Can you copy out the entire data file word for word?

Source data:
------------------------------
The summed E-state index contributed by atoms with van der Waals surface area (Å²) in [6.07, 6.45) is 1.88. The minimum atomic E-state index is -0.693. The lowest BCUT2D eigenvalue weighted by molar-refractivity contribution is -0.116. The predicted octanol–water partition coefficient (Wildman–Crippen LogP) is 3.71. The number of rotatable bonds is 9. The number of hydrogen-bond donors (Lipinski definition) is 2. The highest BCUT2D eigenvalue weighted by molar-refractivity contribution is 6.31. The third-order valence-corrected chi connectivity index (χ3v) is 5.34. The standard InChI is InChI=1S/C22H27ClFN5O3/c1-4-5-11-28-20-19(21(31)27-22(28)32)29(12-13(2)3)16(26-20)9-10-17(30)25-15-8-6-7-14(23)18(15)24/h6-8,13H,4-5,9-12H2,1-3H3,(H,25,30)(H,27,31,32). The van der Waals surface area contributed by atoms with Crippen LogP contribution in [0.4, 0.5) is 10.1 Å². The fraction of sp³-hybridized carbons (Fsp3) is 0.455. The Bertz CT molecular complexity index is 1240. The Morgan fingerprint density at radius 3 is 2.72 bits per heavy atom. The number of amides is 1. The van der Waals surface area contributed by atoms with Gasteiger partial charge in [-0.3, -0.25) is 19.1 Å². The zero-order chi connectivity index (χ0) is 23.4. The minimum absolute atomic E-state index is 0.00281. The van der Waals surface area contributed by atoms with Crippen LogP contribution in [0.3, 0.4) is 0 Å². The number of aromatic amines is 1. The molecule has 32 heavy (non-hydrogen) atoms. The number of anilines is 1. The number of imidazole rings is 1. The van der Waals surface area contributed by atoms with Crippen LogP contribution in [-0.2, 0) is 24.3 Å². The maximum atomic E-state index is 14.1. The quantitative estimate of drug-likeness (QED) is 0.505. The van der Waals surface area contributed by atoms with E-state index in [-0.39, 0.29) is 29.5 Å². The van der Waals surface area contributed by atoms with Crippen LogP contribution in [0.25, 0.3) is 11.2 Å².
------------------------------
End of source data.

The summed E-state index contributed by atoms with van der Waals surface area (Å²) in [6.07, 6.45) is 1.88. The minimum atomic E-state index is -0.693. The lowest BCUT2D eigenvalue weighted by molar-refractivity contribution is -0.116. The predicted octanol–water partition coefficient (Wildman–Crippen LogP) is 3.71. The number of rotatable bonds is 9. The number of hydrogen-bond donors (Lipinski definition) is 2. The highest BCUT2D eigenvalue weighted by molar-refractivity contribution is 6.31. The third-order valence-corrected chi connectivity index (χ3v) is 5.34. The standard InChI is InChI=1S/C22H27ClFN5O3/c1-4-5-11-28-20-19(21(31)27-22(28)32)29(12-13(2)3)16(26-20)9-10-17(30)25-15-8-6-7-14(23)18(15)24/h6-8,13H,4-5,9-12H2,1-3H3,(H,25,30)(H,27,31,32). The van der Waals surface area contributed by atoms with Crippen LogP contribution in [0.4, 0.5) is 10.1 Å². The fraction of sp³-hybridized carbons (Fsp3) is 0.455. The Bertz CT molecular complexity index is 1240. The Morgan fingerprint density at radius 3 is 2.72 bits per heavy atom. The number of amides is 1. The van der Waals surface area contributed by atoms with Gasteiger partial charge in [-0.3, -0.25) is 19.1 Å². The zero-order chi connectivity index (χ0) is 23.4. The minimum absolute atomic E-state index is 0.00281. The van der Waals surface area contributed by atoms with Crippen LogP contribution in [0.3, 0.4) is 0 Å². The number of aromatic amines is 1. The molecule has 32 heavy (non-hydrogen) atoms. The number of anilines is 1. The number of imidazole rings is 1. The van der Waals surface area contributed by atoms with Crippen LogP contribution in [-0.2, 0) is 24.3 Å². The maximum atomic E-state index is 14.1. The quantitative estimate of drug-likeness (QED) is 0.505. The van der Waals surface area contributed by atoms with E-state index in [-0.39, 0.29) is 29.5 Å². The van der Waals surface area contributed by atoms with Crippen LogP contribution in [0.25, 0.3) is 11.2 Å².